There was a recent and unsettling article in the Wall St. Journal about the clash of the new media technologies ramming into old ad agency cultures. Being really good with GRPs, TRPs, day-parts, Households using TV, ratings and audience shares doesn’t seem to have the same value it use to. Doesn’t matter how long you’ve been doing this, if you don’t understand algorithms for automated real-time media bidding and social media, you’re going to be a dinosaur soon. Point is that new media planning and buying is getting beyond my own ability to understand what’s going on. More and more really good, experienced ad pros are saying, “What the hell is going on?” How do we plan in this new technology environment? I’ll leave it to others to ponder.
But ponder this. These new communications technologies are creating greater separation between clients and their agencies; clients and their customers. We don’t even need to talk to each other anymore. It’s email and text. And now with Skype and iChat, we can avoid each other for years. This isn’t a good thing.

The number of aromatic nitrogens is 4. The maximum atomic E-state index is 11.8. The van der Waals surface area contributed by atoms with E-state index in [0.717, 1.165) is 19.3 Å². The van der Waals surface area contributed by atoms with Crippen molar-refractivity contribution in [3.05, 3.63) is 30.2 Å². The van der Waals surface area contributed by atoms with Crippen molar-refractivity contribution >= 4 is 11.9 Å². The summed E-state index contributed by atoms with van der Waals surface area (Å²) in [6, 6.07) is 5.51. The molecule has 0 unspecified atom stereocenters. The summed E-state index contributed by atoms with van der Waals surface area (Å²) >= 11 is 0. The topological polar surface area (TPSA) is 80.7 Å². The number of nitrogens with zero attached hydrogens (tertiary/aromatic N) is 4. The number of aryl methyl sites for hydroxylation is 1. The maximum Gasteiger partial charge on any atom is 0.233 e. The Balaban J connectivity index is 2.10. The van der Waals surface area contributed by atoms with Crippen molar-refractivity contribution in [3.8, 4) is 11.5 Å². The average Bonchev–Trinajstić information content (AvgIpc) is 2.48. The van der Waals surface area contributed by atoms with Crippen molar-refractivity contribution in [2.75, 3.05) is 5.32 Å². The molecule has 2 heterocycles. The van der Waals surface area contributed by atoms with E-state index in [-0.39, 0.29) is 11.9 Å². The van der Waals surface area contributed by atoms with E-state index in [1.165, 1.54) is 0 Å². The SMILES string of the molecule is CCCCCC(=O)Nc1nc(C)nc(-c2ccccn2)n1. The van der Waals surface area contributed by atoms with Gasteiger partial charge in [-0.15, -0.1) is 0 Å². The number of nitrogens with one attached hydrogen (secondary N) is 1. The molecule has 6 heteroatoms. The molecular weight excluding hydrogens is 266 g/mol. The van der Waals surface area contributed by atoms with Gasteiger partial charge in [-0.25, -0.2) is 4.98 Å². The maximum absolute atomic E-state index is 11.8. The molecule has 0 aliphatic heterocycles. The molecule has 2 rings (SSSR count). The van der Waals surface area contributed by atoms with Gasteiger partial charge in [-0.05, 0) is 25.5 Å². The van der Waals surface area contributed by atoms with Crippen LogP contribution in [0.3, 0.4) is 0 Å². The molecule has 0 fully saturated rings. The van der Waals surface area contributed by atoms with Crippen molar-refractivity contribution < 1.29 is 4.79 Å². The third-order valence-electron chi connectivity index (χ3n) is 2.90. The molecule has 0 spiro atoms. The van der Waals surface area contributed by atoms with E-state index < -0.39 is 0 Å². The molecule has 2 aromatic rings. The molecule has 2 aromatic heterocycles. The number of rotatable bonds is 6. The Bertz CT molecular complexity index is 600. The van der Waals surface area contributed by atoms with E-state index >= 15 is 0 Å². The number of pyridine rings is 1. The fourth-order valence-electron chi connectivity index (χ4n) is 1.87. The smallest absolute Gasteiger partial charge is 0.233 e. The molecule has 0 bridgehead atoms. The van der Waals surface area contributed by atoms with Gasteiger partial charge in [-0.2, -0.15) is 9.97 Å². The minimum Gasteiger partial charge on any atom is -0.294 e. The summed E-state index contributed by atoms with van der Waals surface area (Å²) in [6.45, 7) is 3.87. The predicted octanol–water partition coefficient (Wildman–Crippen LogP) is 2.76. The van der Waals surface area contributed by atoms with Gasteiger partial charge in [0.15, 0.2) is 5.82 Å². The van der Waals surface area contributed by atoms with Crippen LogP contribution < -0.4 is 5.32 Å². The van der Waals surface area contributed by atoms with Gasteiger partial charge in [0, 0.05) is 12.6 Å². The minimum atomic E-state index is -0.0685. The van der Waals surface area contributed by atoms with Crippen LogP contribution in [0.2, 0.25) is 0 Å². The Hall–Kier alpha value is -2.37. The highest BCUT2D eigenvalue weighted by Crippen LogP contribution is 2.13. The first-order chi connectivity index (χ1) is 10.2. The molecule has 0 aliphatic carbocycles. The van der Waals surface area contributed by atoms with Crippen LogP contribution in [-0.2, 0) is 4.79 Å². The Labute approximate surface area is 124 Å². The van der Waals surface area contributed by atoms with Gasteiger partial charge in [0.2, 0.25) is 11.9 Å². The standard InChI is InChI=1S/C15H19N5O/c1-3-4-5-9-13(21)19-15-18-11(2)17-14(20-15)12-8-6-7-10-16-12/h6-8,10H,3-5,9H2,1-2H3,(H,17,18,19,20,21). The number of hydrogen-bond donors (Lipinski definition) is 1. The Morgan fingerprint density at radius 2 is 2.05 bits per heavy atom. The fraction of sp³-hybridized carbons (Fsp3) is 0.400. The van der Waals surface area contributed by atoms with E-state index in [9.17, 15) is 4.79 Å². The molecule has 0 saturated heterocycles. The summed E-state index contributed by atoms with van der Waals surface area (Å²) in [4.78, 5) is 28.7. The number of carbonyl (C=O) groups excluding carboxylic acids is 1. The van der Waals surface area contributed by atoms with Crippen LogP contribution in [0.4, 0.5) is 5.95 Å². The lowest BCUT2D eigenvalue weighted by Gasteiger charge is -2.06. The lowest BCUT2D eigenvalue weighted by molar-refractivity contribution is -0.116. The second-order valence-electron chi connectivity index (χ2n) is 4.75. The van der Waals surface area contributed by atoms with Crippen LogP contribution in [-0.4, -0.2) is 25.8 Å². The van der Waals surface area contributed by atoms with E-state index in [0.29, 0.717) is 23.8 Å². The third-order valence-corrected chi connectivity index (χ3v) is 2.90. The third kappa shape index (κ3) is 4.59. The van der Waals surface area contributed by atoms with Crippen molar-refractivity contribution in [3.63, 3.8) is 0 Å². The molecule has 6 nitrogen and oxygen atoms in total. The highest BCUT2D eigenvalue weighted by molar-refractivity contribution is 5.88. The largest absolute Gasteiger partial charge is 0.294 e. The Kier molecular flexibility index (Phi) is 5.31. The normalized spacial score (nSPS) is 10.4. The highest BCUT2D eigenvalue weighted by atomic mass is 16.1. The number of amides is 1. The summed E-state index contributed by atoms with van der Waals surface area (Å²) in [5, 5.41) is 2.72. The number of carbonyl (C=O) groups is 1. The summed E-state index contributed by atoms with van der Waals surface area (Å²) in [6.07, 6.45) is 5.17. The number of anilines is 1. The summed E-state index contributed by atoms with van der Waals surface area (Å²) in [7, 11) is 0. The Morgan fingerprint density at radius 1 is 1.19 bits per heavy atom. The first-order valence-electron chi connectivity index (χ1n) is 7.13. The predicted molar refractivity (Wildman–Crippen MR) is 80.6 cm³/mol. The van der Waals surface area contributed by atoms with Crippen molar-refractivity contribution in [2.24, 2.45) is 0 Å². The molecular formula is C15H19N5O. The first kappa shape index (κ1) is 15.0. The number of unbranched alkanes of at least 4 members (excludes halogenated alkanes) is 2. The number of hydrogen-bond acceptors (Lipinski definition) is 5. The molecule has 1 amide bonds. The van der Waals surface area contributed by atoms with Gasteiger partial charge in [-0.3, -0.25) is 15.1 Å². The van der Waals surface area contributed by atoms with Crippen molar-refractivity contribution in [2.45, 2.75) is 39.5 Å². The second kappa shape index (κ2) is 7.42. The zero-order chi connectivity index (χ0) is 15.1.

Back in the early 19th century, mountain men and fur trappers came down from the high country to sell their furs to fur traders at annual events they called Rendezvous. A lot of buying and selling was done, old friends hooked up and they had a pretty good time. They went to a trade show. Someone once said that fully half the reason you hire a creative services firm is because you like them. The other half is the stuff you tell your boss to justify the decision. Face to face, handshake stuff still counts—just like it did back in 1825. It’s at a trade show where you meet, and where you reconnect. People will agree to things when they’re sitting down with you at a show, that they often would not have even read about online. Go ahead and learn and use the new technologies, but take the time and expense to recharge key relationships at a show.
Even though the date on this is 2013, it seems tremendously important today, maybe as much as ever. Look someone in the eye and chat, seems old school but it should be “now school”. Human interaction is a great way to learn, about yourself, your ability to listen, speak and think about others. The needs of a client are never old school, and trade shows provide a great way to listen and learn about prospects, who could then become clients.
Trade shows are valuable, and should not be underestimated.